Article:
• Gran had the best TV in the family – 625 lines rather than 405 lines – meaningless to the pixilated generation, I know – but it meant we had 3 TV channels, BBC2 as well as BBC1 and ITV and with it more Test cricket to watch. Swoon!

Best of all, Gran’s house tended to fill with people. My youngest uncle lived at home in those early days and was a wild child – so inevitably hugely glamorous to the Archaeologist and me. There were battle going on behind the scenes of which I was blissfully unaware for many years.

Later, beach holidays lost their allure, well until I met a certain young lady who took me to great Yarmouth for the day. Clearly, if this picture is anything to go by, she had a way with words

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Wait until I catch you…

And then it was the kids and their love of the beach  the circle of life, huh?

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A lovely image though desperately poignant too as the young man next to the Lawyer tapping the Vet’s head, Sam H-B died running the Brighton marathon a couple of years ago. RIP Marco

About TanGental

My name is Geoff Le Pard. Once I was a lawyer; now I am a writer. I've published four books - Dead Flies and Sherry Trifle, My Father and Other Liars, Salisbury Square and Buster & Moo. In addition I have published three anthologies of short stories and a memoir of my mother. More will appear soon. I will try and continue to blog regularly at geofflepard.com about whatever takes my fancy. I hope it does yours too. These are my thoughts and no one else is to blame. If you want to nab anything I post, please acknowledge where it came from.
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43 Responses to Sun, Sea, Sand And #holidays

  1. Precious memories Geoff. Seeing an iceberg was quite something! What a shame about your allergy. Fresh mussels, cockles and winkles are hard to beat. However, my favourite summer treat is whipped vanilla ice cream with a flake. Irresistible.

    Liked by 3 people

  2. Mary Smith says:

    Lovely memories, Geoff.

    Liked by 1 person

  3. Susan Scott says:

    Enchanting photographs and the trip down memory lane! Thank you I enjoyed this muchly. I agree Walls wanilla wafers was wonderful especially when at the sea – the best! Acknowledging Sam H-B who died in the Brighton marathon a few years ago,

    Liked by 2 people

  4. Great memories. We always wonder as parents what the children remember when they reach our age. Yours were wonderful. Thanks for sharing.

    Liked by 2 people

  5. Gill says:

    What brilliant memories and it all seems like yesterday. Where did all the years go? A very enjoyable read. Very pleased that Herne Bay has such special memories.

    Liked by 2 people

  6. Elizabeth says:

    Is your mom doing something with textiles in that one solo photo? Just asking!

    Liked by 1 person

  7. Ritu says:

    What wonderful memories ❤️

    Liked by 2 people

  8. Lovely seaside memories. It is fabulous that you have got loads of photos too to bring the memories alive again. 🙂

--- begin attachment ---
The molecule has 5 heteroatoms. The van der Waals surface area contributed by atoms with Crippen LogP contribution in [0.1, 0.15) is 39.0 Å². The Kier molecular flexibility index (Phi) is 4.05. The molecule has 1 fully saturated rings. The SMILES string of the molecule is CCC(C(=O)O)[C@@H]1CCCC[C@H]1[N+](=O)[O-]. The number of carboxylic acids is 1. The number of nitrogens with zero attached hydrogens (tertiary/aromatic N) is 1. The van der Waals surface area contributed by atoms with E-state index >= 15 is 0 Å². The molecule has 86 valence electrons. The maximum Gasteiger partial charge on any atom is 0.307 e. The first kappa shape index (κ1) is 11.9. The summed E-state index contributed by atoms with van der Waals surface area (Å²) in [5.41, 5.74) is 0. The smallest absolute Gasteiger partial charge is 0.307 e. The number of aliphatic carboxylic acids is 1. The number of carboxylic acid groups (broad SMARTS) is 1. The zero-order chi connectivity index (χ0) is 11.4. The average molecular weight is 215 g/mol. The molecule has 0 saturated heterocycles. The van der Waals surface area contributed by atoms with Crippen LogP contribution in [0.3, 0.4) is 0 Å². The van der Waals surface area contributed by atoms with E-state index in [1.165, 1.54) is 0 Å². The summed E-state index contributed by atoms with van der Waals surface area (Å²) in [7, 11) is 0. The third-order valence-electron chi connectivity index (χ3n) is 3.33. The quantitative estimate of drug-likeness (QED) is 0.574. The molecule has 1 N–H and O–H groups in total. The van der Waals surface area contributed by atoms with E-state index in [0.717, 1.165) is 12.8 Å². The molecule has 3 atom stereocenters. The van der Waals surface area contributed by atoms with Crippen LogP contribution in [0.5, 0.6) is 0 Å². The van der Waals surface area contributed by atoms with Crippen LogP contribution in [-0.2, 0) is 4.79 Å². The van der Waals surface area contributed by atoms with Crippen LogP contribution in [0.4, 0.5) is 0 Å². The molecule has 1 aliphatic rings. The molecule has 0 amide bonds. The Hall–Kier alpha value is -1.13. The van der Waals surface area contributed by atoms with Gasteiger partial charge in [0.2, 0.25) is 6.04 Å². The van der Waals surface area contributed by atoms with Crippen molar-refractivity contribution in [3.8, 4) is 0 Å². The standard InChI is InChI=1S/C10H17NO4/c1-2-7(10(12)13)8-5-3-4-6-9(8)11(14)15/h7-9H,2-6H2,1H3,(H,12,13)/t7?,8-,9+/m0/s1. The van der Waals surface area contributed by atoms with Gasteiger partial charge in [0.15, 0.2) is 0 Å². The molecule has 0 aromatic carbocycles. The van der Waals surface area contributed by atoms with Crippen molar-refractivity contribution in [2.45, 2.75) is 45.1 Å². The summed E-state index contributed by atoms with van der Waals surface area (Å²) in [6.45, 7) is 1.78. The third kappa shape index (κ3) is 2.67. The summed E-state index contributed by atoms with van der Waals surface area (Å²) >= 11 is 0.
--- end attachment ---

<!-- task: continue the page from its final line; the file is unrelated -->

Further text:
Liked by 3 people

  9. What a great childhood you had! I love to hear these stories.

    Liked by 2 people

  10. Suzanne says:

    The cousins, building castles and staying at Nana’s place during the summer holidays, magic times.
    I love reading these posts of yours Geoff. It’s a reminder that we can still enjoy the small things in life. Even more enjoyable via the next generation. In our case borrowing our siblings children 😊

    Liked by 2 people

  11. Erika Kind says:

    Such priceless memories over generations. A place with so much meaning!

    Liked by 2 people

  12. willowdot21 says:

    Seen most of these photos before and the accompanying story. Isn’t it strange how death haunts us even in our sunniest moments. I remember your writing about the lad and a huge celebration the lad’s friend organised for him.
    I can see you in the background beavering away with paper work on the beach with dog and the Texilist looking on..
    Much like my husband always bloody ” I must just do this ” hey ho lovely post 💜

    Liked by 2 people

  13. Darlene says:

    I grew up on the Canadian prairies with no water anywhere near us. I would read stories of British children vacationing at the seaside and would be so envious. This post is like one of those stories for me. Love the photos!

    Liked by 2 people

  14. JT Twissel says:

    Icebergs off the English coast – oh my. Love the sepia images (this may be a dup comment as I attempted to comment using my iPhone)

    Liked by 2 people

  15. Ah. Those days before Dick Head Tours

    Liked by 2 people

  16. George says:

    Wonderfully evocative. I can almost smell the seaweed and taste the Walls ice cream. Sorry about your friend.

    Liked by 2 people

  17. Great memories Geoff! Makes me want to rummage through our shoe boxes full of family memories. There’s something wonderful about delving into a load of old photo’s, future generations won’t have that I guess. Sorry about your friend.

    Liked by 2 people